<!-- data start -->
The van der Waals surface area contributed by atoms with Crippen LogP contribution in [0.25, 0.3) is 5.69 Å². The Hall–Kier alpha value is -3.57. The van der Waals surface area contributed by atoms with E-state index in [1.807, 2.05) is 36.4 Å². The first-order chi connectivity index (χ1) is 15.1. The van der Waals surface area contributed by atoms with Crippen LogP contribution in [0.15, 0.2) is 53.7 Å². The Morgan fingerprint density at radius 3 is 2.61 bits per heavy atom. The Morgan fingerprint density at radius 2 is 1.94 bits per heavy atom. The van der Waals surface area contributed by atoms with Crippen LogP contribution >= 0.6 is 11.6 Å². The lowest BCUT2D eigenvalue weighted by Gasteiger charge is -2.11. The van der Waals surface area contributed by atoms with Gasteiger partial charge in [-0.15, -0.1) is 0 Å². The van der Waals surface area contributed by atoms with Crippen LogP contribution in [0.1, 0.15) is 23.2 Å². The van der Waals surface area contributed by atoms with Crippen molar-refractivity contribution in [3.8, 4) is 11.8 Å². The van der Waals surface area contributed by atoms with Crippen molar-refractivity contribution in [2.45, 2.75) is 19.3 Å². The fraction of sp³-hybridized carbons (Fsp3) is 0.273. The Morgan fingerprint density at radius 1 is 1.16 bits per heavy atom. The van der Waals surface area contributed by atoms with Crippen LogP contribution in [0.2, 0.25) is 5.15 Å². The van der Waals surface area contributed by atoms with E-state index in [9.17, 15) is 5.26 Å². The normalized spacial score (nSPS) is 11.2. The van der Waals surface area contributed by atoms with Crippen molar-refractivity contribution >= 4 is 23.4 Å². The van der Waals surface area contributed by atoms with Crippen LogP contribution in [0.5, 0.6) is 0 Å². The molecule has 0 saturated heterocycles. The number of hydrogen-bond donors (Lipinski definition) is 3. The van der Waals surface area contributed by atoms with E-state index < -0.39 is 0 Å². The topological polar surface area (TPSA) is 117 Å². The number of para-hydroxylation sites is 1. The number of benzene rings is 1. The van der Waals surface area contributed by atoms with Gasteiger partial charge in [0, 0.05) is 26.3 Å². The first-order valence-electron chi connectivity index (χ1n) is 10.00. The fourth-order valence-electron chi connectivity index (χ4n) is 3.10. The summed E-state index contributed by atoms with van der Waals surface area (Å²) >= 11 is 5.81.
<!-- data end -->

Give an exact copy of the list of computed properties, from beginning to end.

The van der Waals surface area contributed by atoms with Crippen LogP contribution in [0.25, 0.3) is 5.69 Å². The Hall–Kier alpha value is -3.57. The van der Waals surface area contributed by atoms with E-state index in [1.807, 2.05) is 36.4 Å². The first-order chi connectivity index (χ1) is 15.1. The van der Waals surface area contributed by atoms with Crippen LogP contribution in [0.15, 0.2) is 53.7 Å². The Morgan fingerprint density at radius 3 is 2.61 bits per heavy atom. The Morgan fingerprint density at radius 2 is 1.94 bits per heavy atom. The van der Waals surface area contributed by atoms with Crippen LogP contribution >= 0.6 is 11.6 Å². The lowest BCUT2D eigenvalue weighted by Gasteiger charge is -2.11. The van der Waals surface area contributed by atoms with Gasteiger partial charge in [-0.15, -0.1) is 0 Å². The van der Waals surface area contributed by atoms with Crippen LogP contribution in [0.1, 0.15) is 23.2 Å². The van der Waals surface area contributed by atoms with Crippen molar-refractivity contribution in [3.8, 4) is 11.8 Å². The van der Waals surface area contributed by atoms with Crippen molar-refractivity contribution in [2.45, 2.75) is 19.3 Å². The fraction of sp³-hybridized carbons (Fsp3) is 0.273. The Morgan fingerprint density at radius 1 is 1.16 bits per heavy atom. The van der Waals surface area contributed by atoms with Crippen LogP contribution in [0.2, 0.25) is 5.15 Å². The van der Waals surface area contributed by atoms with E-state index in [9.17, 15) is 5.26 Å². The normalized spacial score (nSPS) is 11.2. The van der Waals surface area contributed by atoms with Crippen molar-refractivity contribution >= 4 is 23.4 Å². The van der Waals surface area contributed by atoms with Crippen LogP contribution in [0.5, 0.6) is 0 Å². The molecule has 0 saturated heterocycles. The number of hydrogen-bond donors (Lipinski definition) is 3. The van der Waals surface area contributed by atoms with E-state index < -0.39 is 0 Å². The topological polar surface area (TPSA) is 117 Å². The number of para-hydroxylation sites is 1. The number of benzene rings is 1. The van der Waals surface area contributed by atoms with Gasteiger partial charge in [0, 0.05) is 26.3 Å². The first-order valence-electron chi connectivity index (χ1n) is 10.00. The fourth-order valence-electron chi connectivity index (χ4n) is 3.10. The summed E-state index contributed by atoms with van der Waals surface area (Å²) >= 11 is 5.81.